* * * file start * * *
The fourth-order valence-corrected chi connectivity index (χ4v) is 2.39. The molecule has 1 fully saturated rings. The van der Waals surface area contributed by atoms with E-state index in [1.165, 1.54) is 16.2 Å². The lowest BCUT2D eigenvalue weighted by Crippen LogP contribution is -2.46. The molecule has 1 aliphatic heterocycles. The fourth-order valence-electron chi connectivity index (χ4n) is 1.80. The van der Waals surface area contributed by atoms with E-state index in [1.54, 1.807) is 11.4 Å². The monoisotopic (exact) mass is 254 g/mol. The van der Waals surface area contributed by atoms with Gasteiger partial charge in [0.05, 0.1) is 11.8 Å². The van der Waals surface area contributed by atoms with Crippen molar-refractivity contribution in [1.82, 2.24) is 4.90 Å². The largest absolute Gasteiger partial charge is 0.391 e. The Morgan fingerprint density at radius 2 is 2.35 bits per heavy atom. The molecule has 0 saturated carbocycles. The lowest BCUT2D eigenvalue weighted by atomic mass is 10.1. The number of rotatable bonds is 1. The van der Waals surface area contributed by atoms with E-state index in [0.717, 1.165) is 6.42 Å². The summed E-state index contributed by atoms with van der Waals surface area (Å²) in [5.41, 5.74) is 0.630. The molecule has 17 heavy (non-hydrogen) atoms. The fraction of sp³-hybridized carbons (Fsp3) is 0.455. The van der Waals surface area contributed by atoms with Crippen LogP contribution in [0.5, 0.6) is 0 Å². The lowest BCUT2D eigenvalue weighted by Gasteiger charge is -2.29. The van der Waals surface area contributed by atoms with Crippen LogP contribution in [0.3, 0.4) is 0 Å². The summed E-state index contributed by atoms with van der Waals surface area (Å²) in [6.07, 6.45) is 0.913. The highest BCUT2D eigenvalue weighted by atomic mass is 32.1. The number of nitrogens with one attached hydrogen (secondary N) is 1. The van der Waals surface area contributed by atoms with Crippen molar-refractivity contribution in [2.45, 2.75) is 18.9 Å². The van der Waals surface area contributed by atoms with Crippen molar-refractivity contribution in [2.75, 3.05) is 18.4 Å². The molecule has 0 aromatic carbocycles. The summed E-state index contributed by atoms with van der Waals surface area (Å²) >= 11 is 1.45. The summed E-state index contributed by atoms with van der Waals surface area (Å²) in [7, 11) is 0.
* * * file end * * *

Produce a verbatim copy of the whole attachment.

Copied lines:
The fourth-order valence-corrected chi connectivity index (χ4v) is 2.39. The molecule has 1 fully saturated rings. The van der Waals surface area contributed by atoms with E-state index in [1.165, 1.54) is 16.2 Å². The lowest BCUT2D eigenvalue weighted by Crippen LogP contribution is -2.46. The molecule has 1 aliphatic heterocycles. The fourth-order valence-electron chi connectivity index (χ4n) is 1.80. The van der Waals surface area contributed by atoms with E-state index in [1.54, 1.807) is 11.4 Å². The monoisotopic (exact) mass is 254 g/mol. The van der Waals surface area contributed by atoms with Gasteiger partial charge in [0.05, 0.1) is 11.8 Å². The van der Waals surface area contributed by atoms with Crippen molar-refractivity contribution in [1.82, 2.24) is 4.90 Å². The largest absolute Gasteiger partial charge is 0.391 e. The Morgan fingerprint density at radius 2 is 2.35 bits per heavy atom. The molecule has 0 saturated carbocycles. The lowest BCUT2D eigenvalue weighted by atomic mass is 10.1. The number of rotatable bonds is 1. The van der Waals surface area contributed by atoms with E-state index in [0.717, 1.165) is 6.42 Å². The summed E-state index contributed by atoms with van der Waals surface area (Å²) in [5.41, 5.74) is 0.630. The molecule has 17 heavy (non-hydrogen) atoms. The fraction of sp³-hybridized carbons (Fsp3) is 0.455. The van der Waals surface area contributed by atoms with Crippen LogP contribution in [0.5, 0.6) is 0 Å². The lowest BCUT2D eigenvalue weighted by Gasteiger charge is -2.29. The van der Waals surface area contributed by atoms with Crippen LogP contribution in [0.3, 0.4) is 0 Å². The summed E-state index contributed by atoms with van der Waals surface area (Å²) in [6.07, 6.45) is 0.913. The highest BCUT2D eigenvalue weighted by atomic mass is 32.1. The number of nitrogens with one attached hydrogen (secondary N) is 1. The van der Waals surface area contributed by atoms with Crippen molar-refractivity contribution in [2.45, 2.75) is 18.9 Å². The van der Waals surface area contributed by atoms with Crippen molar-refractivity contribution in [2.75, 3.05) is 18.4 Å². The molecule has 0 aromatic carbocycles. The summed E-state index contributed by atoms with van der Waals surface area (Å²) >= 11 is 1.45. The summed E-state index contributed by atoms with van der Waals surface area (Å²) in [7, 11) is 0.